A series of multimedia reports show how water stress across the horn of Africa is fueling conflict and threatening ancient ways of life.
A Dwindling Existence for Africa’s Pastoralists
By Ernest Waititu
On a warm afternoon in the pastoral settlement of Dubluck in southern Ethiopia,
thousands of livestock stand in idle groups waiting to drink. They’ve
been herded dozens of miles by their minders to find the nearest fresh water
Behind the mass of thirsty animals, more cattle, camels and goats
pour down the hillside toward this ancient complex of hand-dug wells. These
deep wells offer the only source of water in an increasingly harsh landscape,
where barren earth and brittle thorn bushes offer constant proof of drought.
Cattle wait to drink in the midday heat at the pastoral settlement of Dubluck in southern Ethiopia.
Locals in Ethiopia's arid lowlands report that rainfall is decreasing and wells
are drying up.
Galgalo Dida, the deputy chief of Dubluck, has
seen many droughts in his life. But the last few years have brought some
of the shortest rainy seasons in memory.
“The animals are starting to die in many places,” says Dida. “We
have nothing to feed them on. We live in critical fear now.”
Further south, in the Somali region of Ethiopia, the situation is equally
dire. Mohammed Hassan, a tall, middle-aged man with a bright orange beard,
explains how local weather patterns have changed.
“Annual rainfall is falling and even springs are drying out,” says
Hassan, who is the tribal head of the Gare, a clan of some 475,000 people spread
across Ethiopia, Kenya and Somalia. Their only option is to dig deeper to find
water, sometimes to 100 feet or more below the dusty surface. Traditional wells,
some of them dug 300 to 400 years ago, are disappearing at alarming rates.
In one village in just a few years, nine wells have been covered by sand erosion,
and the village has no means of reclaiming them.
Hassan admits that people,
livestock and deforestation have added to the water
shortages, but he and other local leaders have no answers for the rising
temperatures experienced in recent years.
“Last year it rained for only two days,” says local area chief Ibrahim
Ganamo, lifting two fingers in the air and shaking his head. Statistics are
hard to come by, but Ganamo says that, last year, people lost 80 percent of their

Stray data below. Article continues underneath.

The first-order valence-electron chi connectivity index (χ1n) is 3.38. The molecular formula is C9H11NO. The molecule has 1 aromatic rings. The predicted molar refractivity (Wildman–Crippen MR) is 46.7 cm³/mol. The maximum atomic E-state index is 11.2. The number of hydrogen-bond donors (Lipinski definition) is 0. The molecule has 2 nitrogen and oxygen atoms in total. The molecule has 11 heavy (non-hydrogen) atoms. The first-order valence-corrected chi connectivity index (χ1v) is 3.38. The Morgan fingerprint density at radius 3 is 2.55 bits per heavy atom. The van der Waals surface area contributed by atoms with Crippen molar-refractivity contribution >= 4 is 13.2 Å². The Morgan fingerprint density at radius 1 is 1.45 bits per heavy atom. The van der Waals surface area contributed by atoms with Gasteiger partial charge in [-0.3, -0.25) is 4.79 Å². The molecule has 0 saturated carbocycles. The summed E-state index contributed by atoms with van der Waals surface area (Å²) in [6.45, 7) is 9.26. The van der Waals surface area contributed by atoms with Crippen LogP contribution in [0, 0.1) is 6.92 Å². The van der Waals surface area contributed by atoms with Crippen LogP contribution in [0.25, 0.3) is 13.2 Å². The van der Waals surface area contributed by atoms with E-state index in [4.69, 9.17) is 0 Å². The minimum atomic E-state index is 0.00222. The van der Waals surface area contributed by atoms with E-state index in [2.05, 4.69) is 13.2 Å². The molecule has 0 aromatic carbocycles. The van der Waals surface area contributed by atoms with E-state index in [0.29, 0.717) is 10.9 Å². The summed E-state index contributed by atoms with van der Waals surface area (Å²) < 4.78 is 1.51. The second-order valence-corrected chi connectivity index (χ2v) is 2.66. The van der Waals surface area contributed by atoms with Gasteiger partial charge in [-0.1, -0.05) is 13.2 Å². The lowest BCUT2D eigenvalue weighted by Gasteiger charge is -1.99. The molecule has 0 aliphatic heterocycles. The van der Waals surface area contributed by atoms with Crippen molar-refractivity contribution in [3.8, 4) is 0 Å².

Strained resources and loss of livestock have also increased tensions
communities who are increasingly competing for the same dwindling supplies
of water and pasture.
In June 2006, conflict erupted in southern Ethiopia between the Borena
and the Guji people, when the Guji laid claim to Borena land. Hundreds
and 23,000 people were forced to flee the area. There’s been intermittent
fighting ever since, and easy access to automatic weapons has only added to
A Vulnerable Continent
The plight of Ethiopia’s pastoralists reflects concerns raised in the
landmark 2007 report from the Intergovernmental Panel on Climate Change (IPCC),
which forecast that Africa would be the continent at greatest risk from global
A laborer scoops water from one of several hand-dug
wells in the village of Leh, in Ethiopia's Somali region.
The report noted: “Although Africa, of all the major world regions, has contributed the least to potential climate change because of its low per capita fossil energy use and hence low greenhouse gas emissions, it is the most vulnerable continent to climate change because widespread poverty limits capabilities to adapt.”
the U.N. Office for the Coordination of Humanitarian Affairs, half of the 314 million Africans who live on less than $1 a day rely heavily on their livestock to survive, and 80 percent of those people live in pastoral areas.
Looking for Solutions
Tribal leader Hassan believes that one way to reduce the violence is to help educate people to mix traditional livestock farming with more efficient modern techniques. His council members now teach the community about the effects of deforestation and hold inter-tribal meetings to help resolve conflict.
“What is happening in Africa today is a warning to the world,” says Negusu Aklilu, director of Ethiopia’s Forum for the Environment. “We do not have to ask whether climate change is happening. Climate change is real.”
A report by Christian Aid, a nongovernmental group that has been working with pastoralists in Ethiopia and Kenya, predicts that they will be some of the first people to lose their livelihood due to climate change.
ABOUT THE AUTHOR
Ernest Waititu was born in Kenya and is the founder and editor in chief of Afrikanews.org. He has a master’s degree in journalism from E.W. Scripps School of Journalism at Ohio University, where he also earned a master of arts in international affairs.
Funding and travel for these reports were provided by the Pulitzer
Center on Crisis Reporting. For related reporting, videos, and resources,
Wars: Ethiopia and Kenya.
Ernest Waititu's report, "A Dwindling
Existence for Africa’s Pastoralists," originally appeared
People of Haramaya: After the Lake" radio report originally aired
Vision Report. The slideshow about Haramaya Lake was originally
published on the 1h20.org website.